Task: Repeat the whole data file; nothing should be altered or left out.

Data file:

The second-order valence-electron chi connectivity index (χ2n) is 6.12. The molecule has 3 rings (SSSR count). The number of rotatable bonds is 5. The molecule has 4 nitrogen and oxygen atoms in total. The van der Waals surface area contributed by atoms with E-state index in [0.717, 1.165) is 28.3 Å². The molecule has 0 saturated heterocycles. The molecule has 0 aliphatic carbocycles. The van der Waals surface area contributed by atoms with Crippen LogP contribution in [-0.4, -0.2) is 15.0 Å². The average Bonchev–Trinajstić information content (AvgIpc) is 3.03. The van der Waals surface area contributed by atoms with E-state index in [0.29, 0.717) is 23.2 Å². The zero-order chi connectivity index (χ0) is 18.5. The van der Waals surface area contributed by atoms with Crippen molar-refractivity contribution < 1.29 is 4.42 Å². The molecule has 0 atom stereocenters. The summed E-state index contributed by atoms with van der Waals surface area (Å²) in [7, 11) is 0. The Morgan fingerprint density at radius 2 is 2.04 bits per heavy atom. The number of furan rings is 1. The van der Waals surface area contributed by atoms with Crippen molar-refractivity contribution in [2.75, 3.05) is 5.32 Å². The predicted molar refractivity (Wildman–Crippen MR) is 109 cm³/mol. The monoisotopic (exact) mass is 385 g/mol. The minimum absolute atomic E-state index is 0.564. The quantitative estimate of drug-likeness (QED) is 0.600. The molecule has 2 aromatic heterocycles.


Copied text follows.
The second-order valence-electron chi connectivity index (χ2n) is 6.12. The molecule has 3 rings (SSSR count). The number of rotatable bonds is 5. The molecule has 4 nitrogen and oxygen atoms in total. The van der Waals surface area contributed by atoms with E-state index in [0.717, 1.165) is 28.3 Å². The molecule has 0 saturated heterocycles. The molecule has 0 aliphatic carbocycles. The van der Waals surface area contributed by atoms with Crippen LogP contribution in [-0.4, -0.2) is 15.0 Å². The average Bonchev–Trinajstić information content (AvgIpc) is 3.03. The van der Waals surface area contributed by atoms with E-state index in [0.29, 0.717) is 23.2 Å². The zero-order chi connectivity index (χ0) is 18.5. The van der Waals surface area contributed by atoms with Crippen molar-refractivity contribution < 1.29 is 4.42 Å². The molecule has 0 atom stereocenters. The summed E-state index contributed by atoms with van der Waals surface area (Å²) in [7, 11) is 0. The Morgan fingerprint density at radius 2 is 2.04 bits per heavy atom. The number of furan rings is 1. The van der Waals surface area contributed by atoms with Crippen molar-refractivity contribution in [2.75, 3.05) is 5.32 Å². The predicted molar refractivity (Wildman–Crippen MR) is 109 cm³/mol. The monoisotopic (exact) mass is 385 g/mol. The minimum absolute atomic E-state index is 0.564. The quantitative estimate of drug-likeness (QED) is 0.600. The molecule has 2 aromatic heterocycles.